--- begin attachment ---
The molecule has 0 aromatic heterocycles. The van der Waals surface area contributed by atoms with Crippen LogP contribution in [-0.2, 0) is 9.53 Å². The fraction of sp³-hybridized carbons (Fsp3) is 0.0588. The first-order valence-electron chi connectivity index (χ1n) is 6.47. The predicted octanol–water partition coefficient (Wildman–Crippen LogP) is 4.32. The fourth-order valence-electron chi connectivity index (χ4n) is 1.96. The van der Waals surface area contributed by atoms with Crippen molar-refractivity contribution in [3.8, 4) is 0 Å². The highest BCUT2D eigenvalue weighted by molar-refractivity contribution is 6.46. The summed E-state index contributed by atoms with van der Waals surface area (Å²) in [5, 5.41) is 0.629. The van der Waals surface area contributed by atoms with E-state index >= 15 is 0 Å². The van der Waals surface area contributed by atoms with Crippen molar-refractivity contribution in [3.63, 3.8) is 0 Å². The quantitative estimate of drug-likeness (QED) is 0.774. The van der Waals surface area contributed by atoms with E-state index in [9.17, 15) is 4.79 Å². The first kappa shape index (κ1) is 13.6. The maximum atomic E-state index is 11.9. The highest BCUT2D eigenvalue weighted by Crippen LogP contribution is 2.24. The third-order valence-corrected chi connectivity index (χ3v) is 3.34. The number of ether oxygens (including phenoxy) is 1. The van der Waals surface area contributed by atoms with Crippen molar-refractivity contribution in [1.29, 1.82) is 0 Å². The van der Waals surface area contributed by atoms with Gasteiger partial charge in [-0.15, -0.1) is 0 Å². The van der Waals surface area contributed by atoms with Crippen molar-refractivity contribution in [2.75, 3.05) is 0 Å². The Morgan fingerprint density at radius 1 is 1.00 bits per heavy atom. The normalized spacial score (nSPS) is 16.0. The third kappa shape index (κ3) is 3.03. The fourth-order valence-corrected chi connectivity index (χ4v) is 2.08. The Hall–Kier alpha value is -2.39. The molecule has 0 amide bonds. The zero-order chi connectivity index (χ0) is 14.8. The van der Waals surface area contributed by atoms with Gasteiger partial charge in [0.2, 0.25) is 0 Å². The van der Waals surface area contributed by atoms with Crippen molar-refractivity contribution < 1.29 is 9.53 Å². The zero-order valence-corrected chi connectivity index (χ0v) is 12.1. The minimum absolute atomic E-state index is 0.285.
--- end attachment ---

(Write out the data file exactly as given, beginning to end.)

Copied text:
The molecule has 0 aromatic heterocycles. The van der Waals surface area contributed by atoms with Crippen LogP contribution in [-0.2, 0) is 9.53 Å². The fraction of sp³-hybridized carbons (Fsp3) is 0.0588. The first-order valence-electron chi connectivity index (χ1n) is 6.47. The predicted octanol–water partition coefficient (Wildman–Crippen LogP) is 4.32. The fourth-order valence-electron chi connectivity index (χ4n) is 1.96. The van der Waals surface area contributed by atoms with Crippen molar-refractivity contribution in [3.8, 4) is 0 Å². The highest BCUT2D eigenvalue weighted by molar-refractivity contribution is 6.46. The summed E-state index contributed by atoms with van der Waals surface area (Å²) in [5, 5.41) is 0.629. The van der Waals surface area contributed by atoms with E-state index >= 15 is 0 Å². The van der Waals surface area contributed by atoms with Crippen molar-refractivity contribution in [3.63, 3.8) is 0 Å². The quantitative estimate of drug-likeness (QED) is 0.774. The van der Waals surface area contributed by atoms with E-state index in [9.17, 15) is 4.79 Å². The first kappa shape index (κ1) is 13.6. The maximum atomic E-state index is 11.9. The highest BCUT2D eigenvalue weighted by Crippen LogP contribution is 2.24. The third-order valence-corrected chi connectivity index (χ3v) is 3.34. The number of ether oxygens (including phenoxy) is 1. The van der Waals surface area contributed by atoms with Crippen molar-refractivity contribution in [1.29, 1.82) is 0 Å². The van der Waals surface area contributed by atoms with Gasteiger partial charge in [-0.15, -0.1) is 0 Å². The van der Waals surface area contributed by atoms with Crippen molar-refractivity contribution in [2.75, 3.05) is 0 Å². The Morgan fingerprint density at radius 1 is 1.00 bits per heavy atom. The normalized spacial score (nSPS) is 16.0. The third kappa shape index (κ3) is 3.03. The fourth-order valence-corrected chi connectivity index (χ4v) is 2.08. The Hall–Kier alpha value is -2.39. The molecule has 0 amide bonds. The zero-order chi connectivity index (χ0) is 14.8. The van der Waals surface area contributed by atoms with Gasteiger partial charge in [0.2, 0.25) is 0 Å². The van der Waals surface area contributed by atoms with Crippen molar-refractivity contribution < 1.29 is 9.53 Å². The zero-order valence-corrected chi connectivity index (χ0v) is 12.1. The minimum absolute atomic E-state index is 0.285.